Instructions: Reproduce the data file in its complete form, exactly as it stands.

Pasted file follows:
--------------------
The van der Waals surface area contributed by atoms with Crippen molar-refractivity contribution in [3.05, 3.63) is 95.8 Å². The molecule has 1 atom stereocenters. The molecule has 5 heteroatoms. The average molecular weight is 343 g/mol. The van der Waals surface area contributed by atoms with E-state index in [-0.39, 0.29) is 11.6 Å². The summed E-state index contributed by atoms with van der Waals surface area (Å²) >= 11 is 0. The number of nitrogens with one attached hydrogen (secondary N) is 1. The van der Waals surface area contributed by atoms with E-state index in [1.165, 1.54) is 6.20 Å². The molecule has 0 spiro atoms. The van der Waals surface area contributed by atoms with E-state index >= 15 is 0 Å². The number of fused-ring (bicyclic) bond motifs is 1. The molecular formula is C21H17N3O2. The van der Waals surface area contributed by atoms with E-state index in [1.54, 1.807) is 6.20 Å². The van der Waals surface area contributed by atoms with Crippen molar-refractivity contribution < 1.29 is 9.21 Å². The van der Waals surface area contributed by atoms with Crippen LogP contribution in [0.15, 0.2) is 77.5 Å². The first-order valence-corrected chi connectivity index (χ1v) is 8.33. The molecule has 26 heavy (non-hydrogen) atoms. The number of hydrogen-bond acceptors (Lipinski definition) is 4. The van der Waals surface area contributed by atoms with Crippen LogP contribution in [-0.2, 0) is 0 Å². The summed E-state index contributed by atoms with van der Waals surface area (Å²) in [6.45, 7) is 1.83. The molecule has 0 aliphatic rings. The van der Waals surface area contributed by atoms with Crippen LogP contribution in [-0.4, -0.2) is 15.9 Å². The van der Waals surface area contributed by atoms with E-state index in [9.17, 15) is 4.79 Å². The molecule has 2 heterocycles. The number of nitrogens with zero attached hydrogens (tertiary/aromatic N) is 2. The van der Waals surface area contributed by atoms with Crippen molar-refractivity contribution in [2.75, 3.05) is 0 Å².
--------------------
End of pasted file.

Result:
The van der Waals surface area contributed by atoms with Crippen molar-refractivity contribution in [3.05, 3.63) is 95.8 Å². The molecule has 1 atom stereocenters. The molecule has 5 heteroatoms. The average molecular weight is 343 g/mol. The van der Waals surface area contributed by atoms with E-state index in [-0.39, 0.29) is 11.6 Å². The summed E-state index contributed by atoms with van der Waals surface area (Å²) >= 11 is 0. The number of nitrogens with one attached hydrogen (secondary N) is 1. The van der Waals surface area contributed by atoms with E-state index in [1.165, 1.54) is 6.20 Å². The molecule has 0 spiro atoms. The van der Waals surface area contributed by atoms with E-state index >= 15 is 0 Å². The number of fused-ring (bicyclic) bond motifs is 1. The molecular formula is C21H17N3O2. The van der Waals surface area contributed by atoms with E-state index in [1.54, 1.807) is 6.20 Å². The van der Waals surface area contributed by atoms with Crippen molar-refractivity contribution < 1.29 is 9.21 Å². The van der Waals surface area contributed by atoms with Crippen LogP contribution in [0.15, 0.2) is 77.5 Å². The first-order valence-corrected chi connectivity index (χ1v) is 8.33. The molecule has 26 heavy (non-hydrogen) atoms. The number of hydrogen-bond acceptors (Lipinski definition) is 4. The van der Waals surface area contributed by atoms with Crippen LogP contribution in [-0.2, 0) is 0 Å². The summed E-state index contributed by atoms with van der Waals surface area (Å²) in [6.45, 7) is 1.83. The molecule has 0 aliphatic rings. The van der Waals surface area contributed by atoms with Crippen LogP contribution in [-0.4, -0.2) is 15.9 Å². The van der Waals surface area contributed by atoms with E-state index in [9.17, 15) is 4.79 Å². The molecule has 2 heterocycles. The number of nitrogens with zero attached hydrogens (tertiary/aromatic N) is 2. The van der Waals surface area contributed by atoms with Crippen molar-refractivity contribution in [2.75, 3.05) is 0 Å².